Wednesday, April 23, 2014

Symbol of Lebanon in the Ancient World

Lebanese Flag
Lebanon is a country located in the Middle East. It is surrounded by Syria to the north and east; by Israel to the south; and the vast expanse of the Mediterranean Sea to the west. Its flag has three horizontal stripes, two red stripes with a white stripe in the middle. At the center of the flag lies a cedar tree. But why a cedar tree placed in the middle of the flag of this Middle Eastern country?

The answer to this question could be searched in history. The cedar tree was placed in the flag of Lebanon because it gave the country such prestige for centuries. The Lebanese cedar tree was renowned in the ancient world. Cedrus Libani,  the scientific name for the cedar tree of Lebanon, grew abundant on the ranges from the city of Sidon down south to Tripoli. The wood produce from it were characterized as strong, being capable of holding heavy loads. Its strength could also be supported by its versatility. Resins from the cedar trees were used for burial rituals and for medicinal purposes for some people. With these characteristics, many in the ancient world demanded highly of it, and some took advantage of the demand and profited from it. 

Many well-known and established civilizations used the Lebanese cedar in various ways. In Egypt, during the Eighteenth Dynasty, economic prosperity smiled upon the land of the Pharaohs. Trade flourished. Thus demands for ship. used for both trade and war, rose. Therefore, strong and durable hardwoods were needed. Many ship builders look upon the cedar wood of Lebanon as the primary material to use. Wealth also came with luxury. Nothing better way to display wealth than having a good and expensive burial. Resins from the Lebanese cedar tree were equally important and well-known as its wood. Lebanese cedar resins were then used during the mummification of many rich and powerful individuals in Egypt. Afterwards, the body was then placed in a coffin made of, once again, Lebanese cedar wood.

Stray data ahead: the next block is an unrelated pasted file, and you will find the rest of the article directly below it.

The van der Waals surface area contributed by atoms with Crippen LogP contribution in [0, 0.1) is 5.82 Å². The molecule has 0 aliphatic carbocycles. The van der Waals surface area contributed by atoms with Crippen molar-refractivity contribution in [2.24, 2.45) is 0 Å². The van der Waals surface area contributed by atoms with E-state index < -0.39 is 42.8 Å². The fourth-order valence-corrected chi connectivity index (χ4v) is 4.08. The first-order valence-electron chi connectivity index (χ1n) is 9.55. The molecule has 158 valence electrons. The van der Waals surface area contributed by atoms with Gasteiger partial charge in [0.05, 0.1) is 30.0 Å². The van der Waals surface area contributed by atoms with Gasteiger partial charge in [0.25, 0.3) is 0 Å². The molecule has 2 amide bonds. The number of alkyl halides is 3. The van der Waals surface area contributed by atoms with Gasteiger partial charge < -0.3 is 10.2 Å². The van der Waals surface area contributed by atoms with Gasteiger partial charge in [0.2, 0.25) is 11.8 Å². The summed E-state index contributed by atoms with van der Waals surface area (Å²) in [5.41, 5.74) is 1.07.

Other than the Egyptians, other people highly look upon Lebanon's wood. the Hittites and Assyrians utilized. It could have been used to make chariots for the war machines of the respective civilizations. The Israelites also used it, which some were recorded in the Bible. Moses, for example, said that its resins could be use to cure leprosy. King Solomon also used the Lebanese hardwood for the construction of his huge and grand temple dedicated to Yaweh. Another empire, the Persians, used also the wood for their magnificent structures. In the great palace of Persepolis, the Lebanese cedar wood was used as pillars to hold the roof and as roof beams to hold the ceiling. Many people took notice of the product and used widely for grand ends.

With high demand, profits from the wood was enormous, and none took advantage of it better than the maritime people of Phoenicia. The Phoenicians were excellent sea men. They occupied the coastal areas of present day Lebanon, thus gaining control of its cedar wood. Its trading ship reached far and wide of the Mediterranean Sea, distributing different goods, including the cedar wood from the forests of Lebanon. They controlled the trade until the demise of its civilization.

The demand and cutting down of the Lebanese cedar wood prospered for many centuries. Sadly, it resulted to its depletion. Today, the symbol in the middle of the Lebanese flag existed in small numbers. 
Markoe, G. Peoples of the Past: Phoenicians. California: University of California Press, 2000. 

Sands, S. (ed.). Forestry in a Global Context. Massachusetts: CABI, 2013.

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